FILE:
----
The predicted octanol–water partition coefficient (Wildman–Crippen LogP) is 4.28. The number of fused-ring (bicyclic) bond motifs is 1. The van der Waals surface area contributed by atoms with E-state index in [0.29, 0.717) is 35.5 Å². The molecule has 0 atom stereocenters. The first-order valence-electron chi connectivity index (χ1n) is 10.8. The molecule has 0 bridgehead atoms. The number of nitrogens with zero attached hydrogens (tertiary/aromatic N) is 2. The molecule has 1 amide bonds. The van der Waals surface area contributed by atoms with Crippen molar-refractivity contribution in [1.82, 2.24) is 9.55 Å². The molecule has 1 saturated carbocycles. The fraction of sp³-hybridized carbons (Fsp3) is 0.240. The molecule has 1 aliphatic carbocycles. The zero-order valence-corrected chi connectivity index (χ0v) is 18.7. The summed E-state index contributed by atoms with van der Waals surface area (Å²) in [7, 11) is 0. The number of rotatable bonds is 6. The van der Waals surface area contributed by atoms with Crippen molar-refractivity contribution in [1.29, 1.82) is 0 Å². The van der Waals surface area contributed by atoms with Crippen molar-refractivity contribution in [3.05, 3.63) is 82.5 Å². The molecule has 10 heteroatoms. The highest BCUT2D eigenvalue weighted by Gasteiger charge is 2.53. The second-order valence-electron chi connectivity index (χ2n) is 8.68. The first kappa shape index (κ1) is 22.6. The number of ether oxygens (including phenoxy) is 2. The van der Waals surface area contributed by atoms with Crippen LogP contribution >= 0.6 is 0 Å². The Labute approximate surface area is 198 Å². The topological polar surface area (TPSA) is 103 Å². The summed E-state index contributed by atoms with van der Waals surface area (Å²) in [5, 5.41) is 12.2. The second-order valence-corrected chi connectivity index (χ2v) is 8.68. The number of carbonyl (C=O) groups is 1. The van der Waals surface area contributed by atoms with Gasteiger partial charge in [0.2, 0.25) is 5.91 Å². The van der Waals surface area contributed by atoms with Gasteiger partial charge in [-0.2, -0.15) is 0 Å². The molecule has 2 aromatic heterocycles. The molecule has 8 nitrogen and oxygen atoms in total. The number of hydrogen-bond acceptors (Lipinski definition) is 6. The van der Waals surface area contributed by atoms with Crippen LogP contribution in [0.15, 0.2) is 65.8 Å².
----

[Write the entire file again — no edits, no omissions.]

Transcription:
The predicted octanol–water partition coefficient (Wildman–Crippen LogP) is 4.28. The number of fused-ring (bicyclic) bond motifs is 1. The van der Waals surface area contributed by atoms with E-state index in [0.29, 0.717) is 35.5 Å². The molecule has 0 atom stereocenters. The first-order valence-electron chi connectivity index (χ1n) is 10.8. The molecule has 0 bridgehead atoms. The number of nitrogens with zero attached hydrogens (tertiary/aromatic N) is 2. The molecule has 1 amide bonds. The van der Waals surface area contributed by atoms with Crippen molar-refractivity contribution in [1.82, 2.24) is 9.55 Å². The molecule has 1 saturated carbocycles. The fraction of sp³-hybridized carbons (Fsp3) is 0.240. The molecule has 1 aliphatic carbocycles. The zero-order valence-corrected chi connectivity index (χ0v) is 18.7. The summed E-state index contributed by atoms with van der Waals surface area (Å²) in [7, 11) is 0. The number of rotatable bonds is 6. The van der Waals surface area contributed by atoms with Crippen molar-refractivity contribution in [1.29, 1.82) is 0 Å². The van der Waals surface area contributed by atoms with Crippen molar-refractivity contribution in [3.05, 3.63) is 82.5 Å². The molecule has 10 heteroatoms. The highest BCUT2D eigenvalue weighted by Gasteiger charge is 2.53. The second-order valence-electron chi connectivity index (χ2n) is 8.68. The first kappa shape index (κ1) is 22.6. The number of ether oxygens (including phenoxy) is 2. The van der Waals surface area contributed by atoms with Crippen LogP contribution >= 0.6 is 0 Å². The Labute approximate surface area is 198 Å². The topological polar surface area (TPSA) is 103 Å². The summed E-state index contributed by atoms with van der Waals surface area (Å²) in [5, 5.41) is 12.2. The second-order valence-corrected chi connectivity index (χ2v) is 8.68. The number of carbonyl (C=O) groups is 1. The van der Waals surface area contributed by atoms with Gasteiger partial charge in [0.2, 0.25) is 5.91 Å². The van der Waals surface area contributed by atoms with Gasteiger partial charge in [-0.2, -0.15) is 0 Å². The molecule has 2 aromatic heterocycles. The molecule has 8 nitrogen and oxygen atoms in total. The number of hydrogen-bond acceptors (Lipinski definition) is 6. The van der Waals surface area contributed by atoms with Crippen LogP contribution in [0.15, 0.2) is 65.8 Å².